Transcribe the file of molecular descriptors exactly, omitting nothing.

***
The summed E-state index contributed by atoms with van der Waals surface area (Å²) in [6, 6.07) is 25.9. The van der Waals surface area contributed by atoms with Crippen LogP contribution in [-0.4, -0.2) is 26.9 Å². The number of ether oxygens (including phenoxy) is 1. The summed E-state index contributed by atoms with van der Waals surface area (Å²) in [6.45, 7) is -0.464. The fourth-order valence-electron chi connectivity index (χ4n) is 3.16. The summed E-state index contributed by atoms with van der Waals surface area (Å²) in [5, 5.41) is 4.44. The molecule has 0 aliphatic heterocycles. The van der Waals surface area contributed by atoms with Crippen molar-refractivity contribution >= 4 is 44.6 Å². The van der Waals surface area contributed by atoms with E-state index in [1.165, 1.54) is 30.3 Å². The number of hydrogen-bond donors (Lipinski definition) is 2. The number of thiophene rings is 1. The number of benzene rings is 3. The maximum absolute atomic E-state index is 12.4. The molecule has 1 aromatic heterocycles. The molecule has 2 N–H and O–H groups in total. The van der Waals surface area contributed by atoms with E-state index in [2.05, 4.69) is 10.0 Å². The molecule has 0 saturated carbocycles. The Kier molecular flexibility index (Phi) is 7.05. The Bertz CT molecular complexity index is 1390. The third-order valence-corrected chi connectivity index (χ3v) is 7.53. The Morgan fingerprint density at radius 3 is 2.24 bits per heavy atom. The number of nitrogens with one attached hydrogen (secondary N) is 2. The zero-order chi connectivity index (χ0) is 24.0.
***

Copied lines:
The summed E-state index contributed by atoms with van der Waals surface area (Å²) in [6, 6.07) is 25.9. The van der Waals surface area contributed by atoms with Crippen LogP contribution in [-0.4, -0.2) is 26.9 Å². The number of ether oxygens (including phenoxy) is 1. The summed E-state index contributed by atoms with van der Waals surface area (Å²) in [6.45, 7) is -0.464. The fourth-order valence-electron chi connectivity index (χ4n) is 3.16. The summed E-state index contributed by atoms with van der Waals surface area (Å²) in [5, 5.41) is 4.44. The molecule has 0 aliphatic heterocycles. The van der Waals surface area contributed by atoms with Crippen molar-refractivity contribution >= 4 is 44.6 Å². The van der Waals surface area contributed by atoms with E-state index in [1.165, 1.54) is 30.3 Å². The number of hydrogen-bond donors (Lipinski definition) is 2. The number of thiophene rings is 1. The number of benzene rings is 3. The maximum absolute atomic E-state index is 12.4. The molecule has 1 aromatic heterocycles. The molecule has 2 N–H and O–H groups in total. The van der Waals surface area contributed by atoms with E-state index in [2.05, 4.69) is 10.0 Å². The molecule has 0 saturated carbocycles. The Kier molecular flexibility index (Phi) is 7.05. The Bertz CT molecular complexity index is 1390. The third-order valence-corrected chi connectivity index (χ3v) is 7.53. The Morgan fingerprint density at radius 3 is 2.24 bits per heavy atom. The number of nitrogens with one attached hydrogen (secondary N) is 2. The zero-order chi connectivity index (χ0) is 24.0.